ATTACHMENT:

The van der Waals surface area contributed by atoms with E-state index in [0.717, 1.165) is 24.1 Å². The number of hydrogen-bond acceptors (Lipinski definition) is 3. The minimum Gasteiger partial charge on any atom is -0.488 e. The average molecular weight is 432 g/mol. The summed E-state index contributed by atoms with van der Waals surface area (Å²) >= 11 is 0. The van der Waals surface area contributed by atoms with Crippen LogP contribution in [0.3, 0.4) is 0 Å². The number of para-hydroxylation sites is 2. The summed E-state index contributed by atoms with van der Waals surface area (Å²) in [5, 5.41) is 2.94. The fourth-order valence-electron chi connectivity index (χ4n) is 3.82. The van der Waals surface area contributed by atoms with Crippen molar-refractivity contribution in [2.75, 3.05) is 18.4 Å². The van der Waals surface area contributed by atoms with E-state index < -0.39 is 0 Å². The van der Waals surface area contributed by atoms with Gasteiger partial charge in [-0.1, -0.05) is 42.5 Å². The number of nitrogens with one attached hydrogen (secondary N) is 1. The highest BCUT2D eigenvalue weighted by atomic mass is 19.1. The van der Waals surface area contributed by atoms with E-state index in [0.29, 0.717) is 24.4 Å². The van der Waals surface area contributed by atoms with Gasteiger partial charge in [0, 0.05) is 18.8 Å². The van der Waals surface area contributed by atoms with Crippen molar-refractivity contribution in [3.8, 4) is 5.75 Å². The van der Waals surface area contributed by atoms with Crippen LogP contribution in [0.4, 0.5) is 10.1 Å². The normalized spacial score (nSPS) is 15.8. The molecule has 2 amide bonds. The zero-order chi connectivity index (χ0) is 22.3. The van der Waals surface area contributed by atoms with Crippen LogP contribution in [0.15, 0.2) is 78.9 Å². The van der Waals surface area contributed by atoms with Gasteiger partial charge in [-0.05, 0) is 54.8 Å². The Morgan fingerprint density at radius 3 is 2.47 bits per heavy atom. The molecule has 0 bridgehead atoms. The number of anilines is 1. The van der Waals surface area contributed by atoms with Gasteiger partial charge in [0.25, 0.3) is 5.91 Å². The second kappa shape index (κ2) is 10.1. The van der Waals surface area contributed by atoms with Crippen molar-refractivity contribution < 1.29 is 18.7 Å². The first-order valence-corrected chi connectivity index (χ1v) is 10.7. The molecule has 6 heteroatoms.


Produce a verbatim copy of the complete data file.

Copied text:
The van der Waals surface area contributed by atoms with E-state index in [0.717, 1.165) is 24.1 Å². The number of hydrogen-bond acceptors (Lipinski definition) is 3. The minimum Gasteiger partial charge on any atom is -0.488 e. The average molecular weight is 432 g/mol. The summed E-state index contributed by atoms with van der Waals surface area (Å²) >= 11 is 0. The van der Waals surface area contributed by atoms with Crippen LogP contribution in [0.3, 0.4) is 0 Å². The number of para-hydroxylation sites is 2. The summed E-state index contributed by atoms with van der Waals surface area (Å²) in [5, 5.41) is 2.94. The fourth-order valence-electron chi connectivity index (χ4n) is 3.82. The van der Waals surface area contributed by atoms with Crippen molar-refractivity contribution in [2.75, 3.05) is 18.4 Å². The van der Waals surface area contributed by atoms with E-state index < -0.39 is 0 Å². The van der Waals surface area contributed by atoms with Gasteiger partial charge in [-0.1, -0.05) is 42.5 Å². The number of nitrogens with one attached hydrogen (secondary N) is 1. The highest BCUT2D eigenvalue weighted by atomic mass is 19.1. The van der Waals surface area contributed by atoms with E-state index in [0.29, 0.717) is 24.4 Å². The van der Waals surface area contributed by atoms with Gasteiger partial charge in [0, 0.05) is 18.8 Å². The van der Waals surface area contributed by atoms with Crippen molar-refractivity contribution in [3.8, 4) is 5.75 Å². The van der Waals surface area contributed by atoms with Crippen LogP contribution in [0.4, 0.5) is 10.1 Å². The normalized spacial score (nSPS) is 15.8. The molecule has 2 amide bonds. The zero-order chi connectivity index (χ0) is 22.3. The van der Waals surface area contributed by atoms with Crippen LogP contribution in [0.15, 0.2) is 78.9 Å². The van der Waals surface area contributed by atoms with Gasteiger partial charge in [-0.05, 0) is 54.8 Å². The Morgan fingerprint density at radius 3 is 2.47 bits per heavy atom. The molecule has 0 bridgehead atoms. The number of anilines is 1. The van der Waals surface area contributed by atoms with Gasteiger partial charge in [0.25, 0.3) is 5.91 Å². The second kappa shape index (κ2) is 10.1. The van der Waals surface area contributed by atoms with Crippen molar-refractivity contribution < 1.29 is 18.7 Å². The first-order valence-corrected chi connectivity index (χ1v) is 10.7. The molecule has 6 heteroatoms.